U.S. Must Share Burden of World Leadership, Ambassador Says

Wednesday, July 29, 2009

Trevor Williams
Former U.S. Ambassador to the U.N. Sichan Siv signs a copy of his best-selling book after his speech at Emory University

Trevor Williams
Atlanta - 07.29.09

By his own description, Sichan Siv's life is intertwined with the United Nations.

Long before Mr. Siv became a United States ambassador to the international body, he benefited from its charter.

As a child, UNICEF vaccinated him. When he escaped the killing fields of Cambodia in 1976 by jumping off of a truck and trekking through the jungle to reach the Thailand border, a U.N. Refugee group took him in.

After leaving Thailand, he was granted access to the U.S. He resettled in Connecticut, having arrived with two dollars in his pocket. Only 13 years later, in a remarkable but fitting turnaround for a man who spent his childhood and college days reading about America and pondering about life beyond his country's borders, Mr. Siv was called into President George H. W. Bush's administration as a political liaison and later became a deputy assistant secretary for South Asian affairs.

After narrowly escaping one dictator's brand of tyranny, Mr. Siv now had a front seat to a “series of sea changes” in the world, including the Tiananmen Square massacre in Beijing as well as the destruction of the Berlin Wall and the collapse the Soviet Union.

“For somebody like me to be sitting there only 13 years after I escaped from tyranny, to see history taking shape in front of my eyes, that was quite an overwhelming experience,” Mr. Siv said while giving a talk at Emory University on the role of U.S. leadership as part of a speaker series hosted by the Claus M. Halle Institute for Global Learning.

Mr. Siv left the White House in 1993 and worked in the private sector until 2001, when the second President Bush nominated him as 28th ambassador to the United Nations' Economic and Social Council.

The U.N. has been principally funded throughout its more than six decades by the U.S. Still today, U.N. initiatives generally can't get off the ground without action by the U.S., Mr. Siv said.

“In the U.N., if the U.S. doesn't get involved, nothing gets done,” said Mr. Siv, who was the ambassador to the economic and social council when the United States decided to invade Iraq without the body's mandate and in spite of opposition from some key members like France.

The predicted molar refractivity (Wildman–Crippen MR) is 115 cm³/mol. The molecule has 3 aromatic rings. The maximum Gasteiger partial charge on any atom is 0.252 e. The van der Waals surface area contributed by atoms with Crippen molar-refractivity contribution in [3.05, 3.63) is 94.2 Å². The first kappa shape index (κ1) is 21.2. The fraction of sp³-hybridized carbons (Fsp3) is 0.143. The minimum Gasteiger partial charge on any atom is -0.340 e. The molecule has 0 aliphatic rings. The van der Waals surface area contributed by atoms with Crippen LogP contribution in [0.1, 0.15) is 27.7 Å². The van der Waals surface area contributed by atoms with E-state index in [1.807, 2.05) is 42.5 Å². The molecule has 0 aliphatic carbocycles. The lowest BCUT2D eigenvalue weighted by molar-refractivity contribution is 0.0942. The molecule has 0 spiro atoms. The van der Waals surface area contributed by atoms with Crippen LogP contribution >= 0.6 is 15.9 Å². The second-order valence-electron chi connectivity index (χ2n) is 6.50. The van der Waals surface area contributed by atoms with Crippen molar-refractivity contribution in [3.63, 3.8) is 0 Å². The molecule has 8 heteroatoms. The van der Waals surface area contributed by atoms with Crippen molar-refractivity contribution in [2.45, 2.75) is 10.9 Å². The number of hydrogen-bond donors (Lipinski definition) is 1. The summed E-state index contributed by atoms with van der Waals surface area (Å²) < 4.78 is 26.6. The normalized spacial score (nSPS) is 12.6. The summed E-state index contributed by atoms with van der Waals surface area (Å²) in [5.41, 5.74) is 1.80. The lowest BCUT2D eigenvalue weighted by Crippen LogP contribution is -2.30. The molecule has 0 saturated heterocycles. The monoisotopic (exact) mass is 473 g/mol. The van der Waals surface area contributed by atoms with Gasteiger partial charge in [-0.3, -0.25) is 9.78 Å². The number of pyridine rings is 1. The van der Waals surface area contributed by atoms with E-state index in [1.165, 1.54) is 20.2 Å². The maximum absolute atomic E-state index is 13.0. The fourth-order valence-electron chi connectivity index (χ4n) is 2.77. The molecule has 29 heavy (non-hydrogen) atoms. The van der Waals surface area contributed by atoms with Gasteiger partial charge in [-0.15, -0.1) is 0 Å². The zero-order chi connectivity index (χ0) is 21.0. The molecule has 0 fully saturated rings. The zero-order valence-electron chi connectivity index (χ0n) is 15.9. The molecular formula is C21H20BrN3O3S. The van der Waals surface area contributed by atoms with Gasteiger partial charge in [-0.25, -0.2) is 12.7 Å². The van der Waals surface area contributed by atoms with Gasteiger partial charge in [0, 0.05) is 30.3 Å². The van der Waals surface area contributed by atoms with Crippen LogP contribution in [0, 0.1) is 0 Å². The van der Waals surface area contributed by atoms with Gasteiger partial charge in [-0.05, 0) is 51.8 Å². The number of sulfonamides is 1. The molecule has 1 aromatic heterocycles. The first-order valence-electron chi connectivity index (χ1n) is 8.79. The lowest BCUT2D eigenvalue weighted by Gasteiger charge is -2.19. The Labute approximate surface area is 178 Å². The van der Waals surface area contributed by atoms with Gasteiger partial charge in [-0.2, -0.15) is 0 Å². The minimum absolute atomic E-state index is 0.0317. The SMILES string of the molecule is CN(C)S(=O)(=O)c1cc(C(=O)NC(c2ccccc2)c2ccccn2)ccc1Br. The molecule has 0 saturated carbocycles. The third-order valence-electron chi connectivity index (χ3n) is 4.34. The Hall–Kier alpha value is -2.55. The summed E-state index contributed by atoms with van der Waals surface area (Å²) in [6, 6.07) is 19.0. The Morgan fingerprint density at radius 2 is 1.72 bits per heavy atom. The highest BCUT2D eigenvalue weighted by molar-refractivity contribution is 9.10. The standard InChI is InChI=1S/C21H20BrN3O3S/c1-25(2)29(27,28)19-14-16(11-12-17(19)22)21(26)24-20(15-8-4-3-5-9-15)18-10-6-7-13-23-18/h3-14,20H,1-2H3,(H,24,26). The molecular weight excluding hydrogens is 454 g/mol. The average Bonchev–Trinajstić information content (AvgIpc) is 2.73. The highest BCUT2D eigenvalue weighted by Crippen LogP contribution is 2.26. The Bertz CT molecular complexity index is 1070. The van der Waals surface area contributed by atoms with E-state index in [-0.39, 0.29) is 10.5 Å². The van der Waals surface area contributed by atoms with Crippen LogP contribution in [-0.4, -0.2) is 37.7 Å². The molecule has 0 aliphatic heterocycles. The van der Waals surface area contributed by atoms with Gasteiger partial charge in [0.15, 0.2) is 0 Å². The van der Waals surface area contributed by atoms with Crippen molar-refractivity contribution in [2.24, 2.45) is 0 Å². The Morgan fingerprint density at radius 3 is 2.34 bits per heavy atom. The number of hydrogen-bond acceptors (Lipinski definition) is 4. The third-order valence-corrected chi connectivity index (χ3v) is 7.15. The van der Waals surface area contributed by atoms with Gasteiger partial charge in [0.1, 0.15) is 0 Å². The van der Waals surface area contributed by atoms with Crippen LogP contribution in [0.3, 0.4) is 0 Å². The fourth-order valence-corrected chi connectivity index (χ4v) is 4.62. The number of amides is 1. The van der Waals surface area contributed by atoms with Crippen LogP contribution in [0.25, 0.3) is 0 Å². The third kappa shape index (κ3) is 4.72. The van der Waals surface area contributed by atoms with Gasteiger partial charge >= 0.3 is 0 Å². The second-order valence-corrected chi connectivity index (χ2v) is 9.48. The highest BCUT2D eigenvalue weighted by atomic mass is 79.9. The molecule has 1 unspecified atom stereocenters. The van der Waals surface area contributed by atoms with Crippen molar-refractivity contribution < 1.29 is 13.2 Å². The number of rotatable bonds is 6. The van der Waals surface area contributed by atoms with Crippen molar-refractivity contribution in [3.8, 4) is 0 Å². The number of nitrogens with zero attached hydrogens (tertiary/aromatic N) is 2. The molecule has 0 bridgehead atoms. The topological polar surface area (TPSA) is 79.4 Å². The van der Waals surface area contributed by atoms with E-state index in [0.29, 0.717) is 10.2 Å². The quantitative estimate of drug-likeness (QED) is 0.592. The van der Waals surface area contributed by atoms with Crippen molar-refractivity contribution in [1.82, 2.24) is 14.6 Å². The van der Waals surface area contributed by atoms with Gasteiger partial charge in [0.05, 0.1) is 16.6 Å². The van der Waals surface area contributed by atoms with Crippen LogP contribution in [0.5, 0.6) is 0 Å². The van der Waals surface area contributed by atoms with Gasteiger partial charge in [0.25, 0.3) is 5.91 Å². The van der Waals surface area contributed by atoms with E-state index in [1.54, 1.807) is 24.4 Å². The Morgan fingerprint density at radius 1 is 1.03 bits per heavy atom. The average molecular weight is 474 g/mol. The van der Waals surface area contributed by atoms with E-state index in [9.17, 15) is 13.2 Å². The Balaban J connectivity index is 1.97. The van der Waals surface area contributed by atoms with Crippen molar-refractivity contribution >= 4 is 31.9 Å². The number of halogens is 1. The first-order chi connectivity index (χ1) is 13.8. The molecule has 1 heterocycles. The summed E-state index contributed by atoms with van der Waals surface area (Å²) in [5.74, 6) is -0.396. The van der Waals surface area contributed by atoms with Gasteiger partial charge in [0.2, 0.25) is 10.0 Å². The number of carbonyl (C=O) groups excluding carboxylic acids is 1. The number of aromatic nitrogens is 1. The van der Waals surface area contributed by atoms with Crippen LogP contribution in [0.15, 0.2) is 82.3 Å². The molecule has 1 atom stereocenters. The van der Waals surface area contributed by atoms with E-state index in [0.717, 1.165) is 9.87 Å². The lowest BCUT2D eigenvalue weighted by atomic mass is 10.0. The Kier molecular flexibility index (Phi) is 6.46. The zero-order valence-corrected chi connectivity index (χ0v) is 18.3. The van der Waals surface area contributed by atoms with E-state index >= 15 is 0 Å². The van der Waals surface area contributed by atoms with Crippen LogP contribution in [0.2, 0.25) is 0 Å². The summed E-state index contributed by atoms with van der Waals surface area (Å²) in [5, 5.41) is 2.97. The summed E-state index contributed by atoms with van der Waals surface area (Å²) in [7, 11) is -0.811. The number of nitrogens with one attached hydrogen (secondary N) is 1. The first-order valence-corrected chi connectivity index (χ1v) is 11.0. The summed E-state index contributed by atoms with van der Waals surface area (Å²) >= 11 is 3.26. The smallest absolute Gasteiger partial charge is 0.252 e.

When asked during the Q&A session how he "sold the war," Mr. Siv said he focused specifically on economic and cultural issues. After the event, he told GlobalAtlanta that the U.S.'s reputation is strong and hasn't been permanently harmed by the conflict.

But in the post-9/11 era, with the advent of globalization and the challenges of terrorism, human trafficking, war and economic crisis, Mr. Siv believes that the U.S. must begin to share leadership with the world, engaging with other nations as partners striving for mutual benefit.

All parties should engage one another with respect and dignity as human beings, not just as “stuffy” diplomats, said Mr. Siv, who during his time as ambassador introduced karaoke to his summit meetings with representatives of Southeast Asian nations.

“We should disagree, but we should not be disagreeable,” Mr. Siv said of dealing frankly with international conflicts.

In the interconnected age of Facebook, Twitter and other Internet technologies, the spread of democracy and freedom is inevitable, he added.

“I believe strongly that democracy and freedom are going to take root even without our leadership,” he said.

But with the help of allies and by engaging with opponents, the U.S. must help steer the process and “prioritize, because we can't do everything ourselves,” Mr. Siv said.

After his speech, Mr. Siv signed copies of his best-selling book, “Golden Bones: An Extraordinary Journey from Hell in Cambodia to a New Life in America.” In 2005, Mr. Siv followed in the footsteps of Presidents Truman, Eisenhower, Johnson and Clinton when he spoke at a celebration marking the 60th anniversary of the U.N.

Visit www.halleinstitute.emory.edu for more information.


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